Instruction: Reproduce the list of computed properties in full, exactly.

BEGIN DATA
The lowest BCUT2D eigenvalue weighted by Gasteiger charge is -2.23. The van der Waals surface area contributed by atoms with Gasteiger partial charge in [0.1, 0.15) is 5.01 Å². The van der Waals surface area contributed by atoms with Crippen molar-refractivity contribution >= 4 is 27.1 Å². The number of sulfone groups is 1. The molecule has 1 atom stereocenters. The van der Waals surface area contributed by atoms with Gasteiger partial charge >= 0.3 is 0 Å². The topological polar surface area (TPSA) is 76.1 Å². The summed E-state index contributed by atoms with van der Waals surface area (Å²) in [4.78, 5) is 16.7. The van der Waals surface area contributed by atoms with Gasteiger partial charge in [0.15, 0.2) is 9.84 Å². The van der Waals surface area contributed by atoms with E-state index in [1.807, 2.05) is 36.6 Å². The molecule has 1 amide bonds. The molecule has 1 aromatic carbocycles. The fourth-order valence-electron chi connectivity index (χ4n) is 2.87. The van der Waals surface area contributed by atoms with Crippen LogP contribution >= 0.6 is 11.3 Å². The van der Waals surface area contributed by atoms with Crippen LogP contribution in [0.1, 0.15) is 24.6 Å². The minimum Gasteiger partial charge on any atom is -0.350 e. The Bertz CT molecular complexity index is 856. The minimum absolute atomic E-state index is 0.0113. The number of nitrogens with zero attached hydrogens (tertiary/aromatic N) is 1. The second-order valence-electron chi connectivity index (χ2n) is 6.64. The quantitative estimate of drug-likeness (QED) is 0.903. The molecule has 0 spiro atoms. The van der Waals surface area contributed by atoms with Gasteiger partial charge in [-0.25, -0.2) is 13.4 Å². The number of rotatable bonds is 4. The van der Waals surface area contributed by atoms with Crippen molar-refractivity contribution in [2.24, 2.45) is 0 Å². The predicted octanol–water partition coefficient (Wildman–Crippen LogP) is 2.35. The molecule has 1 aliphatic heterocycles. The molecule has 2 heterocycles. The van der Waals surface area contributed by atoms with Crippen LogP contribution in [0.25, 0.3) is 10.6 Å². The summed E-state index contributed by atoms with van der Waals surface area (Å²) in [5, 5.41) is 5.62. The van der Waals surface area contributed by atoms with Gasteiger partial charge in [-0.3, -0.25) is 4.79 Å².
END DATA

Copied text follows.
The lowest BCUT2D eigenvalue weighted by Gasteiger charge is -2.23. The van der Waals surface area contributed by atoms with Gasteiger partial charge in [0.1, 0.15) is 5.01 Å². The van der Waals surface area contributed by atoms with Crippen molar-refractivity contribution >= 4 is 27.1 Å². The number of sulfone groups is 1. The molecule has 1 atom stereocenters. The van der Waals surface area contributed by atoms with Gasteiger partial charge >= 0.3 is 0 Å². The topological polar surface area (TPSA) is 76.1 Å². The summed E-state index contributed by atoms with van der Waals surface area (Å²) in [4.78, 5) is 16.7. The van der Waals surface area contributed by atoms with Gasteiger partial charge in [0.15, 0.2) is 9.84 Å². The van der Waals surface area contributed by atoms with E-state index in [1.807, 2.05) is 36.6 Å². The molecule has 1 amide bonds. The molecule has 1 aromatic carbocycles. The fourth-order valence-electron chi connectivity index (χ4n) is 2.87. The van der Waals surface area contributed by atoms with Crippen LogP contribution >= 0.6 is 11.3 Å². The van der Waals surface area contributed by atoms with Crippen LogP contribution in [0.1, 0.15) is 24.6 Å². The minimum Gasteiger partial charge on any atom is -0.350 e. The Bertz CT molecular complexity index is 856. The minimum absolute atomic E-state index is 0.0113. The number of nitrogens with zero attached hydrogens (tertiary/aromatic N) is 1. The second-order valence-electron chi connectivity index (χ2n) is 6.64. The quantitative estimate of drug-likeness (QED) is 0.903. The molecule has 0 spiro atoms. The van der Waals surface area contributed by atoms with Gasteiger partial charge in [-0.25, -0.2) is 13.4 Å². The number of rotatable bonds is 4. The van der Waals surface area contributed by atoms with Crippen molar-refractivity contribution in [2.24, 2.45) is 0 Å². The predicted octanol–water partition coefficient (Wildman–Crippen LogP) is 2.35. The molecule has 1 aliphatic heterocycles. The molecule has 2 heterocycles. The van der Waals surface area contributed by atoms with Crippen LogP contribution in [0.25, 0.3) is 10.6 Å². The summed E-state index contributed by atoms with van der Waals surface area (Å²) in [5, 5.41) is 5.62. The van der Waals surface area contributed by atoms with Gasteiger partial charge in [-0.3, -0.25) is 4.79 Å².